Russian photographer Boris Mihailov explores vulgarity and tradition in both the form and the content of his images.
The way an artist presents their work often tells us how we should look at the work, or what we should look for. By making coarse prints and adding text that looks like the scrawl of an anarchist on a barroom napkin, Mihailov asks us to locate the vulgarity in the image - just like Ansel Adams asks us to locate the beauty of nature in his pristine and elegantly crafted prints. In the suite of images reproduced here Mihailov appears to critique and embrace the vulgarity found in both Soviet and American culture. In one arrangement he proclaims that the celebrated nudes of American photographer Paul Outerbridge can't give him an erection and in another he references a Soviet children's rhyme that claims Americans to be full of shit. But the look of the images are almost too playful and their form too casual, so we look again to locate other sources of vulgarity.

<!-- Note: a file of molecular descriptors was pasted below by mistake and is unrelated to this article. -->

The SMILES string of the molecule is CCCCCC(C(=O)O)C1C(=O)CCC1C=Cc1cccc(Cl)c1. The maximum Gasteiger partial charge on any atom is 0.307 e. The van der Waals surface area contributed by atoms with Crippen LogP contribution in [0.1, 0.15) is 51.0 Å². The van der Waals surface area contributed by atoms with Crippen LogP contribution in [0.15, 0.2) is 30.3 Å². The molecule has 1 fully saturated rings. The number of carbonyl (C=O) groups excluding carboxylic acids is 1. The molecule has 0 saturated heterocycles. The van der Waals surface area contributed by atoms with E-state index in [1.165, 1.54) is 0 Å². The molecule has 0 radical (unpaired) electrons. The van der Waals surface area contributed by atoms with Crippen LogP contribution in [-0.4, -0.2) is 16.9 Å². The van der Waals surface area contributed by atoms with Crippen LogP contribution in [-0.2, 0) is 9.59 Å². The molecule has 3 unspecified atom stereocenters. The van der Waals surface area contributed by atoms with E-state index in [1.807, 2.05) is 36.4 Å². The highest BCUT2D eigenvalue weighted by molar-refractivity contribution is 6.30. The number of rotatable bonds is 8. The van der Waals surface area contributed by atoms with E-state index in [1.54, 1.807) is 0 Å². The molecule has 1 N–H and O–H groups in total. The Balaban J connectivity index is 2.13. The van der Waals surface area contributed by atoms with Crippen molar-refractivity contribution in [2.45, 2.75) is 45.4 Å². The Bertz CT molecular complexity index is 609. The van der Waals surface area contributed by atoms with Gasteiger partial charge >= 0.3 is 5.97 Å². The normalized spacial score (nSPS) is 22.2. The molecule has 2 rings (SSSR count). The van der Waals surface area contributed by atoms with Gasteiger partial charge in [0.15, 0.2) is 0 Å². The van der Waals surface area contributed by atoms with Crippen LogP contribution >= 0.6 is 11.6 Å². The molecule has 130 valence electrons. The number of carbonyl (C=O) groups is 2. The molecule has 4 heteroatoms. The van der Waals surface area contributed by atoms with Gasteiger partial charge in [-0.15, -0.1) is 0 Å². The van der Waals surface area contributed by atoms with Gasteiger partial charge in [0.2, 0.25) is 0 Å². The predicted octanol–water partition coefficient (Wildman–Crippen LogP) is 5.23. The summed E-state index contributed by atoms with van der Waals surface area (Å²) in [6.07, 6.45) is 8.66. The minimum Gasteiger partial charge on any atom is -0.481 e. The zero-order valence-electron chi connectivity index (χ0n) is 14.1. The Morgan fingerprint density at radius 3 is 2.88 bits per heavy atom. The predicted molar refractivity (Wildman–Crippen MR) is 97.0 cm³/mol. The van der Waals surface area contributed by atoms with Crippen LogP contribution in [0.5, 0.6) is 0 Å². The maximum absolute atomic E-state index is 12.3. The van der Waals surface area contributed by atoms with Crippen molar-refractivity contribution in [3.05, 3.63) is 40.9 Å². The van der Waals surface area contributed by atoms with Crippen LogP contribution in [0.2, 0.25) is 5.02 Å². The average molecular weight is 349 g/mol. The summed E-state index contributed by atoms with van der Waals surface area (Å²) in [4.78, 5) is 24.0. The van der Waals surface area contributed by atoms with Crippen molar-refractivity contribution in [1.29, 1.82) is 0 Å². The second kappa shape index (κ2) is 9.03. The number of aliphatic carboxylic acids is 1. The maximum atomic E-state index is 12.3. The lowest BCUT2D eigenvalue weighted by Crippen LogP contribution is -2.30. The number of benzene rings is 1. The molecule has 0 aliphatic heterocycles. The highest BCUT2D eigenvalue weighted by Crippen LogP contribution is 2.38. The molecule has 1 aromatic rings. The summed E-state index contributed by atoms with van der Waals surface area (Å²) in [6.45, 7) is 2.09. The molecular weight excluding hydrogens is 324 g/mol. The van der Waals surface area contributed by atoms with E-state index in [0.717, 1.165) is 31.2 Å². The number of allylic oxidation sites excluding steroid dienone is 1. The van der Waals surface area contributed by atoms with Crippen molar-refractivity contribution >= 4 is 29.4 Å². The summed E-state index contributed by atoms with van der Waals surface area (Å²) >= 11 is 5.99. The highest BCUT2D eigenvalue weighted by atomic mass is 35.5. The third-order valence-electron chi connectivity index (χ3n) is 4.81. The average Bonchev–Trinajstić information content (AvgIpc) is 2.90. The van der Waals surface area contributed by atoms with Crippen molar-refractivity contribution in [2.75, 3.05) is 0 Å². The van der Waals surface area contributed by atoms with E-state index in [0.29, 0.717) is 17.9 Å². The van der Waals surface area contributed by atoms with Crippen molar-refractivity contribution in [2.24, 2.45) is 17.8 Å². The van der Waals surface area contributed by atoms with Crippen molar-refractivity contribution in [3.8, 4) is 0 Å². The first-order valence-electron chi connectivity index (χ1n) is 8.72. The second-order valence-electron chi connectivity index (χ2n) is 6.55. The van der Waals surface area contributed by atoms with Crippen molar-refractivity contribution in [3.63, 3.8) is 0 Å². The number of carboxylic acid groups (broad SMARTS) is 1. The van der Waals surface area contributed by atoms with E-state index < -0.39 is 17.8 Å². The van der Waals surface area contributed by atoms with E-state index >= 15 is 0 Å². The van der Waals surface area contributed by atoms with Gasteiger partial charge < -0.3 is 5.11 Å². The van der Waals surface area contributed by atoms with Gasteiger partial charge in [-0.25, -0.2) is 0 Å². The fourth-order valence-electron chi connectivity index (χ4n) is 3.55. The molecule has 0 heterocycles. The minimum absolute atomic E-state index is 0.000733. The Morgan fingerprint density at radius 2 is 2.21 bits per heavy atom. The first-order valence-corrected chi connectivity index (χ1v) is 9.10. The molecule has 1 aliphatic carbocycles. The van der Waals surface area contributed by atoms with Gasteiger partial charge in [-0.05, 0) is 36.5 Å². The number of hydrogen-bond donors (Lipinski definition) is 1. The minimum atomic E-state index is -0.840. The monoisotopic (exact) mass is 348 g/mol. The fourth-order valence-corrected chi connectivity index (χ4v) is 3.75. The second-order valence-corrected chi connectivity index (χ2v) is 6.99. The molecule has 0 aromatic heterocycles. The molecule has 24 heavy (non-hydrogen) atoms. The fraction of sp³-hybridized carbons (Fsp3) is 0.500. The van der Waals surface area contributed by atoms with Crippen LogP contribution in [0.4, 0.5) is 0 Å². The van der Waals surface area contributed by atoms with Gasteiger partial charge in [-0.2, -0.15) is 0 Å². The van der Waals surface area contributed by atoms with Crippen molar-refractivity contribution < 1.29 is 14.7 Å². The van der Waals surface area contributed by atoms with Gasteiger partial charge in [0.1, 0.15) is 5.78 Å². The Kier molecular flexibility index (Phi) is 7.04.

When we look again we find that it is Outerbridge's depictions of women that Mihailov finds vulgar and that he perceives Soviet stereotypes of Americans as vulgar as the garish colors he has painted on the photograph.
By using jarring and expressive arrangements of pictures and text Mihailov questions and challenges the conventions of photography. In the process of taking risks he has found an order that allows the reckless and gritty look of his prints to compliment the ideas and text they reference.
Boris Mihailov lives in Kharkov, Ukraine and participated in our Artist-in-Residence program in July 1993. During his residency Mihailov worked in collaboration with Diane Neumaier.
Jeffrey Hoone (c)1993